Anna: It’s a shame. It would’ve been great to have an all-in package where they go to a venue, everything’s all done. They don’t have to worry about it. And it’s at X Y Z cost. It’s always in budget. But what I find is we do have to externally create everything in a lot of venues.
Peter: The design may be different and the venue may not be willing to change what they currently have. So, it’s one of the nice things that you’re going to try and work around.
Anna: Work around it and put it together.
Anna: In terms of actual giving advice to people that want to get in to your industry, what advice can you give people that I’ve thought I’ve studied this, I got my rigger now, and I’m new. What advice can give them? Do you offer internships? They might say, I want to do my own business. What advice can give these people?
Peter: Get ready for a lot of challenges and headaches.
Again, it’s one of those industries where a lot of people are jumping into. It’s finding people with experience is the key part. When you’re a fresh face, it’s one of those things where you have to do quite a bit of work, gain a bit of experience before you’re looked at and called upon. It’s good to get in. If someone wants to join us, give us a call. We’re never going to not answer the phone or anything. If someone wants to get into the industry, give us a call and if we can slot you in somewhere, we will. Wet your feet somewhere on the job. Go in, have a look, see what it’s like. See how you’re feeling. Some guys want to just operate. So, they just want to walk and operate lights or they want to operate the audio or visual, whatever it may be. Some guys love to setting-up part. Some guys love working in the roof and rigging all the time and they want to touch the lights on the floor or anything. They don’t want to load them in.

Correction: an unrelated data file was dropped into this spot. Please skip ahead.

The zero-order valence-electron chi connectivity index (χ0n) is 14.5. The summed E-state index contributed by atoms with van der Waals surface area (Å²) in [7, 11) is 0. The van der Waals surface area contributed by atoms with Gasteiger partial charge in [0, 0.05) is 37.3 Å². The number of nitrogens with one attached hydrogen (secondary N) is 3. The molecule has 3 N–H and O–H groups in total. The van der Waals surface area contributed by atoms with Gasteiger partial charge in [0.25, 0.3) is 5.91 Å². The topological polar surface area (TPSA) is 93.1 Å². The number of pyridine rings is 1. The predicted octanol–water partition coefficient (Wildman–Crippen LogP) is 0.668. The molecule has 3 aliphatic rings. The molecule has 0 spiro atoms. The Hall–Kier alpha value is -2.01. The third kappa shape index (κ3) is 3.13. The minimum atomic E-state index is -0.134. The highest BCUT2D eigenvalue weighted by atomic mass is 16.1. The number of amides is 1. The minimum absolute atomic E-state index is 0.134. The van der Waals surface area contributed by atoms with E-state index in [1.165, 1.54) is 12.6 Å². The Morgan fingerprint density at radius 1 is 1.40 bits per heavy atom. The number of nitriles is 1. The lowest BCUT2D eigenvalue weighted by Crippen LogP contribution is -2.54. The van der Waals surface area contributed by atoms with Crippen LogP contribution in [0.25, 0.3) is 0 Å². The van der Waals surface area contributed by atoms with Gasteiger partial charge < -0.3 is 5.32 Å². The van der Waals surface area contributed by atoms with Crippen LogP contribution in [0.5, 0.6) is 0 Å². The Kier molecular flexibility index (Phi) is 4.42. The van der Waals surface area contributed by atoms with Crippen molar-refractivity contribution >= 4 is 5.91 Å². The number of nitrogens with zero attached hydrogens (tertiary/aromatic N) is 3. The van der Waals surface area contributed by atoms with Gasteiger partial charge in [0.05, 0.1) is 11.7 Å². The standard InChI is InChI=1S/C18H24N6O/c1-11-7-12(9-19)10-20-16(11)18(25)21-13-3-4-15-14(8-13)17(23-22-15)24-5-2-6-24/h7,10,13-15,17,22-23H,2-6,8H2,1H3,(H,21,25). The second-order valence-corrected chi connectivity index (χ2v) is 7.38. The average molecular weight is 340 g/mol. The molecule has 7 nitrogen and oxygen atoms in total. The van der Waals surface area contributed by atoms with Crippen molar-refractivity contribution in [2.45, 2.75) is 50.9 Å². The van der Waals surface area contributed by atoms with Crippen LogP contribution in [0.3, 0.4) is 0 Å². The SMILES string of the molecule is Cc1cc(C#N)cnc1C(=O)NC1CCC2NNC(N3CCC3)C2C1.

There’s a lot of different parts of what staff would want to do. We sort of getting them [inaudible]. We do everything.
Anna: What’s your favorite part? What do you like doing most?
Peter: Packing up. Going home.
Anna: So, you do the midnight shift?
Peter: No. My favorite part, to be honest, is seeing the show. It’s when you’re looking at the social medias and seeing the photos of the work that’s been created. It’s like, we helped that. They may not have seen us, they may not know who we are. We may have done it through you or someone else or they might’ve come into the shop pr whatever, but they wouldn’t have seen us on this day, because we’re more than likely; in first, out last.
Peter: But to see the final end product and to see the clients’ faces when they’re happy and they walk in whether it’s with you or someone else and they give that well, we’re going to start crying. It’s like we’ve helped that become.
Peter: That’s probably the most satisfying part to me to know that everything’s going well. There are really no issues. Everyone’s happy. And to see the final product.
Anna: Even if there are issues, it’s one of those behind the scenes. It’s solutionized. No one knows it was a problem. It’s all done and it’s behind the scenes. No one knows about it.
Peter: And it happens more often than what you think. As much planning you can put, there’s always going to be something. Even if it’s something small, there’s always going to be something that…. If there’s a hurdle, you’ve just got to negotiate to cross it.
Anna: And cross it over.
Peter: Which you get away with pretty much every time it comes up. Yeah, there’s a lot of behind the scene hurdles. But at the end product has to always be polished.
Anna: Are you guys have any time off during Christmas or anything? What is downtime for you guys?
Peter: There really isn’t a downtime. Ash is away at the moment.
He’s only been away for two days or whatever it was. He’s having a bit of time off.
Anna: So, every two days is four days for you later?
Peter: Yeah. To be honest, we generally quiet down a little bit in January. But in saying that, the last couple of years January has been as busy as December.
Anna: Yeah. You’ve got New Year’s Eve parties, Christmas parties, all of that.
Peter: Yes. It doesn’t really stop. Even when it does quiet down, it’s usually that week after New Year’s where it goes quiet and then it starts to get busy again. Like Australia day. And then and then it gets back into full swing.